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Frequent Karaoke Training Improves Frontal Executive Cognitive Skills, Tongue Pressure, and Respiratory Function in Elderly People: Pilot Study from a Randomized Controlled Trial

Technology and Innovation Hub, Cluster for Science, RIKEN, Saitama 351-0198, Japan
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Int. J. Environ. Res. Public Health 2020, 17(4), 1459; https://doi.org/10.3390/ijerph17041459
Received: 10 February 2020 / Revised: 21 February 2020 / Accepted: 22 February 2020 / Published: 24 February 2020
We tested whether karaoke training improves cognitive skills and reduces the risk of physical function impairments. We conducted a single-blinded randomized controlled trial in 26 elderly participants at residential care facilities, who were generally healthy or required the lowest level of care. Participants were near the threshold for mild cognitive impairment with the Montreal Cognitive Assessment (MoCA) and close to the sarcopenia cut-off with the skeletal muscle mass index. Pulmonary function as measured with spirometry and tongue strength were used as markers for physical functions affected by sarcopenia. Karaoke training occurred once a week for two hours, with an hour of homework assigned weekly. Karaoke training significantly improved the Frontal Assessment Battery at bedside (FAB) compared with an active control group receiving scratch art training (F = 8.04, permutation p-value = 0.013). Subscore improved with inhibitory control (F = 7.63, permutation p-value = 0.015) and sensitivity to interference (F = 11.98, permutation p-value = 0.001). We observed improved tongue pressure (F = 4.49, permutation p-value = 0.040) and pulmonary function by a greater increase in FIV1 (F = 5.22, permutation p-value = 0.047). Engaging elderly people, especially those in care homes, with karaoke training exercises that are moderately physically challenging may be a key to slowing cognitive decline and preventing dysphagia by sarcopenia. View Full-Text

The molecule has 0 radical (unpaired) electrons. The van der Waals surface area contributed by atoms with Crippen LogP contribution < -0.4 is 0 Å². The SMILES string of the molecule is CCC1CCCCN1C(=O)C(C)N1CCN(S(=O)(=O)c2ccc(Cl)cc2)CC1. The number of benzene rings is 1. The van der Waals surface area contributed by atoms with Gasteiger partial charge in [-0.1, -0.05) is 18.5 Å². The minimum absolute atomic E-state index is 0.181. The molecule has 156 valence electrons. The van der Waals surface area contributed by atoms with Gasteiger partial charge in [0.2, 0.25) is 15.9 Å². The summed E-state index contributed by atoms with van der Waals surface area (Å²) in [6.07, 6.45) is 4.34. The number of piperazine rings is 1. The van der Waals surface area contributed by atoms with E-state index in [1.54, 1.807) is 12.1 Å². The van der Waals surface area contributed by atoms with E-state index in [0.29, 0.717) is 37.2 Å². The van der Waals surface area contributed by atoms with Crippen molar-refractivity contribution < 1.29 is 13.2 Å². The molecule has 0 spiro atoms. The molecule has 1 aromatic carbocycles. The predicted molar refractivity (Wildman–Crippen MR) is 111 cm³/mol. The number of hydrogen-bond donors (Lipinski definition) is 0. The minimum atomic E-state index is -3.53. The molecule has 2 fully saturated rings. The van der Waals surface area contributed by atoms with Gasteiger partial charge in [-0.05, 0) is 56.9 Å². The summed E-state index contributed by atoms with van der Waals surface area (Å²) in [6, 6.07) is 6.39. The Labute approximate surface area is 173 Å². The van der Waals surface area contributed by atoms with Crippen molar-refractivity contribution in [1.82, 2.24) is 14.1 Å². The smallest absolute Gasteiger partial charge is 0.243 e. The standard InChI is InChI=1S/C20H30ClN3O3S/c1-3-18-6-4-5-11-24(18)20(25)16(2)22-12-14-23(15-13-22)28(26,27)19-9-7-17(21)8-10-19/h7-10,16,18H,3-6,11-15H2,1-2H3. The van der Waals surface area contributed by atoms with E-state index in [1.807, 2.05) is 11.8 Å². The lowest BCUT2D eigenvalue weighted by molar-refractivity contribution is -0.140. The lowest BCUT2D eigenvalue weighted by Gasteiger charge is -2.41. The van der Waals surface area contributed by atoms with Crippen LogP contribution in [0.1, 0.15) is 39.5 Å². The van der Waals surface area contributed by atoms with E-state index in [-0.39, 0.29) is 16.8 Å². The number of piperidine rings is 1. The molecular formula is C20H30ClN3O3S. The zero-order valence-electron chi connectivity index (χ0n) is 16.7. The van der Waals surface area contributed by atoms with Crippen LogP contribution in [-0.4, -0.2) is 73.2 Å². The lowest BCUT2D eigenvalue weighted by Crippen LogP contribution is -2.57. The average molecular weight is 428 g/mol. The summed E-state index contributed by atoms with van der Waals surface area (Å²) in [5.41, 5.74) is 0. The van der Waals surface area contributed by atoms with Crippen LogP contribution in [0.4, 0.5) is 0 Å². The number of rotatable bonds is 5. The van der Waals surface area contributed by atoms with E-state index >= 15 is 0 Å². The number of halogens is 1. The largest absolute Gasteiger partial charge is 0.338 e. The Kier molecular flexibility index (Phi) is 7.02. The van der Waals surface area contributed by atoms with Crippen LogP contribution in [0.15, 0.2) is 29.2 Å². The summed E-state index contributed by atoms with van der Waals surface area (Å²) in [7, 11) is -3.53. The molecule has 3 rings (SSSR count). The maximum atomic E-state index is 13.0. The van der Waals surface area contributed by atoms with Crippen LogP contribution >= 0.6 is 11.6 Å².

Keywords: karaoke; elderly; cognitive training; frontal executive functioning; tongue pressure; sarcopenia; respiratory function; randomized controlled trial karaoke; elderly; cognitive training; frontal executive functioning; tongue pressure; sarcopenia; respiratory function; randomized controlled trial
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Miyazaki, A.; Mori, H. Frequent Karaoke Training Improves Frontal Executive Cognitive Skills, Tongue Pressure, and Respiratory Function in Elderly People: Pilot Study from a Randomized Controlled Trial. Int. J. Environ. Res. Public Health 2020, 17, 1459.

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